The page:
Wednesday, February 18, 2015

Mostly an OPRA win in Chatham Township: Court discloses settlement agreements but upholds denial of tort claim notice.

On August 14, 2014, I blogged about my Open Public Records Act (OPRA) lawsuit against Chatham Township (Morris County) seeking settlement agreements between the Township and two police officers and one of the officer's--a former sergeant's--filed claim that resulted in the Township paying $100,000 to cover "the Township's share in this settlement."  In a December 17, 2014 Order and written decision (on-line here), Morris County Assignment Judge Thomas L. Weisenbeck ruled that while I am entitled to both settlement agreements, the sergeant's tort claim notice may stay confidential.

Weisenbeck ruled that the settlement agreements were public records.  The settlement with Sergeant Michael Giannone (on-line here) shows that he received $200,000 with $100,000 coming from each the Township and its insurance carrier. Officer Edward Gibney and his wife Nancy (settlement on-line here) received only $100 cash in their settlement but the Township agreed to dismiss Internal Affairs Complaints No. AI30002 and AI30003 that were pending against Edward and permit him to use his accrued and unused 241.75 hours of vacation time, 60 hours of personal time 103.8 hours of comp time and 1,629 hours of sick him if he can present a medical note confirming his illness.  Elsewhere in the agreement, the Township acknowledged that the doctor's note that Gibney submitted was "sufficient to allow [him] to retire on October 1, 2014, based on a regular 2014 work schedule of 15 days per month, 12 hours per day."  Finally, the agreement also provided that Gibney "will be eligible for retiree health benefits under the Collective Bargaining Agreement if his application for retirement is approved by the State Pension Board."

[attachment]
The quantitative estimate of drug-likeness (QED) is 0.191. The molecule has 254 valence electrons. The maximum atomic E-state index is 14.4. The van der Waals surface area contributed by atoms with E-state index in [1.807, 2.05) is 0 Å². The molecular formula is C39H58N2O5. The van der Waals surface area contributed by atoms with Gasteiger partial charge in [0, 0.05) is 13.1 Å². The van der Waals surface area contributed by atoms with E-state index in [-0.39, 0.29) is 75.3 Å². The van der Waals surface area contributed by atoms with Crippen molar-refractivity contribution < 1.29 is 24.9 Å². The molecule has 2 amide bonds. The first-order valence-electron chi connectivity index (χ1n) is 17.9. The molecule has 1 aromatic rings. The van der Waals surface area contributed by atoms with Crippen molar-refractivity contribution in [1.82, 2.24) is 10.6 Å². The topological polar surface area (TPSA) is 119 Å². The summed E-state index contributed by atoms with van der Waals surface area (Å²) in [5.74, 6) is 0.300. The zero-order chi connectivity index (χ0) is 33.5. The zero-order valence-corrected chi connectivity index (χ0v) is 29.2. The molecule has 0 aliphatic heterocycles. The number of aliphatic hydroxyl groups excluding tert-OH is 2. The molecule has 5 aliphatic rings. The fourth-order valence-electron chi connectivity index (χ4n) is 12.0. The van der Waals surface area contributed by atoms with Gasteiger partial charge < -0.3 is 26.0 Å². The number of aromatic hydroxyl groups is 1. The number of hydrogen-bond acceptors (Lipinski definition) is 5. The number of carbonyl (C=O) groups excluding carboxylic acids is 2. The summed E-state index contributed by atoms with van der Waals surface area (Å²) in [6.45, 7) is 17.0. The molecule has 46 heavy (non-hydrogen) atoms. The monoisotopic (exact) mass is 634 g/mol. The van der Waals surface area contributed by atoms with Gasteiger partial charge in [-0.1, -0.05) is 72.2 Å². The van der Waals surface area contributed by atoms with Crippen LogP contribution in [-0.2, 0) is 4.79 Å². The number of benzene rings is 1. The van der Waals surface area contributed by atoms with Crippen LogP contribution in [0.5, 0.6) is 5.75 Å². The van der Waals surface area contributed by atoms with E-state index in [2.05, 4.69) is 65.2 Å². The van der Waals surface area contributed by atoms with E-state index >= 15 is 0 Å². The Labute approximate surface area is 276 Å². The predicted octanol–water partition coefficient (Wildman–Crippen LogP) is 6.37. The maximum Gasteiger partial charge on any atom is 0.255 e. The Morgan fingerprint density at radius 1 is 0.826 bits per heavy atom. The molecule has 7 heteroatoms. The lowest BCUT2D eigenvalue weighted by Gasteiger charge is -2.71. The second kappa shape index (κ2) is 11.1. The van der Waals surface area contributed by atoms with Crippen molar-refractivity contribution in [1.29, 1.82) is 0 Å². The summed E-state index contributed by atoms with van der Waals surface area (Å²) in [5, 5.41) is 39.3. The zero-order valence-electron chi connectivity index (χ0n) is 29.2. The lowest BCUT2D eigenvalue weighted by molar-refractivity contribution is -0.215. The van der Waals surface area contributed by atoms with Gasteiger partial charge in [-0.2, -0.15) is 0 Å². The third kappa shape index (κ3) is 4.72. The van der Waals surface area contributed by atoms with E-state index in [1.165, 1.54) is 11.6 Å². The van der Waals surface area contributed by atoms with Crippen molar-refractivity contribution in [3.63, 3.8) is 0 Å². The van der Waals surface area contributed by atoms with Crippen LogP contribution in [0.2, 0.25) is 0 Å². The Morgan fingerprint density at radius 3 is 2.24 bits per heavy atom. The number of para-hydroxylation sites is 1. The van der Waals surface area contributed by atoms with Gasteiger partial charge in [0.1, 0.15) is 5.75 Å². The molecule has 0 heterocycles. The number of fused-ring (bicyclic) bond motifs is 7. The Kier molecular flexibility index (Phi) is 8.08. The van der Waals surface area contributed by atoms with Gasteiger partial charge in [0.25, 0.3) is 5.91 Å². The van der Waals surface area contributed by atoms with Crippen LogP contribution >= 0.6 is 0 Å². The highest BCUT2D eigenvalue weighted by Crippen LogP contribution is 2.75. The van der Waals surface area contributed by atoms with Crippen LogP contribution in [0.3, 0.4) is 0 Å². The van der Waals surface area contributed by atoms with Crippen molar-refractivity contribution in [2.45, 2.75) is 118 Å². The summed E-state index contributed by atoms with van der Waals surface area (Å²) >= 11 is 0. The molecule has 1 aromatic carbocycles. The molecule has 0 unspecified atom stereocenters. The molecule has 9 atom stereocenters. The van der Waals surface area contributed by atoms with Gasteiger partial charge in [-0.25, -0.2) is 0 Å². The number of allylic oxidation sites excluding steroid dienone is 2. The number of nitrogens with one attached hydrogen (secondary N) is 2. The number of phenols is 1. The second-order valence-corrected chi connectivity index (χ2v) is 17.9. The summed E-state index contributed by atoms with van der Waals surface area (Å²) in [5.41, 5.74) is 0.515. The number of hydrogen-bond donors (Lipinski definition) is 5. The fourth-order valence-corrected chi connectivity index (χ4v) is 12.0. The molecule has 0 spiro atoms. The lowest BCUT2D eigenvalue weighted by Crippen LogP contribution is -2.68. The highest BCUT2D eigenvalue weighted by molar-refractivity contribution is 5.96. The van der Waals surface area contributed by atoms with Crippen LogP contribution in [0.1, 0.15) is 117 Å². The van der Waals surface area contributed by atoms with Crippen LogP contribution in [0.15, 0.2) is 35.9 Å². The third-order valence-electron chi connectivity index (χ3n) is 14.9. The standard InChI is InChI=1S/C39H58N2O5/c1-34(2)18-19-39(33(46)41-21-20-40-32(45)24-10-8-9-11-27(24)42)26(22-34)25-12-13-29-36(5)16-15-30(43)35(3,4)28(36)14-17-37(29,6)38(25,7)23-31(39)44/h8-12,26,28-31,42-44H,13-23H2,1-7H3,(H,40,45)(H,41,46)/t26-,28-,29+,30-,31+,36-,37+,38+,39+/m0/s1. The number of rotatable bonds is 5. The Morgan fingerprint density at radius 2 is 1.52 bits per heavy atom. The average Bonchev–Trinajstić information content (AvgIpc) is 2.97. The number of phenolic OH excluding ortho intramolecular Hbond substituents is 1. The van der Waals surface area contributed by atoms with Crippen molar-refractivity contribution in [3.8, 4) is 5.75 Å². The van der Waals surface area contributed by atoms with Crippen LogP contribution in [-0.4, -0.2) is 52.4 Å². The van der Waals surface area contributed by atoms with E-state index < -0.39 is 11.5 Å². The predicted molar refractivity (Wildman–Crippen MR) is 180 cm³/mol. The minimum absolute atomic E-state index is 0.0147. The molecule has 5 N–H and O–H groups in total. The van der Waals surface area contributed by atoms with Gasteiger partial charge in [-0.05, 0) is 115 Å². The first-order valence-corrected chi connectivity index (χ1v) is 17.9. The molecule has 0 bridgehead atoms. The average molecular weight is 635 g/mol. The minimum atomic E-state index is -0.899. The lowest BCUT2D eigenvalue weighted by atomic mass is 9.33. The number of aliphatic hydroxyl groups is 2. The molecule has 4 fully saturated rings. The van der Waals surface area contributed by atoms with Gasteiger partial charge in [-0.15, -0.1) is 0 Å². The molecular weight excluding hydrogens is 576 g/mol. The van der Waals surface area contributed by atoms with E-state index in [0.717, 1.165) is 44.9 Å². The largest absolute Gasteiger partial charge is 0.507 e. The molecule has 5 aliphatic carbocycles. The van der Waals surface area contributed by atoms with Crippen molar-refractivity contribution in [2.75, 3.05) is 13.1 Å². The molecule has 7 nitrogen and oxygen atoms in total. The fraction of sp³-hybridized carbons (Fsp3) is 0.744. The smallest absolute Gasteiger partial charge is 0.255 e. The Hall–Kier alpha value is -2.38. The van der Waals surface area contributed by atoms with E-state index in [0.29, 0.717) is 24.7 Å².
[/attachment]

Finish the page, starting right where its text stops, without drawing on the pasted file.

Weisenbeck ruled that much of Giannone's tort claim notice must be kept confidential because it was "information generated . . . in connection with any sexual harassment complaint filed with a public employer."  Weisenbeck noted that "[t]he Legislature gave victims the opportunity to bring sexual harassment complaints to their public employers without public access."  The redacted version of the tort claim notice that I received from the Township before I filed my complaint is on-line here and the version I received after Weisenbeck's ruling is on-line here.  I include both because each contains unredacted material that is not present in the other.

My lawyer in the matter was Walter M. Luers of Clinton.

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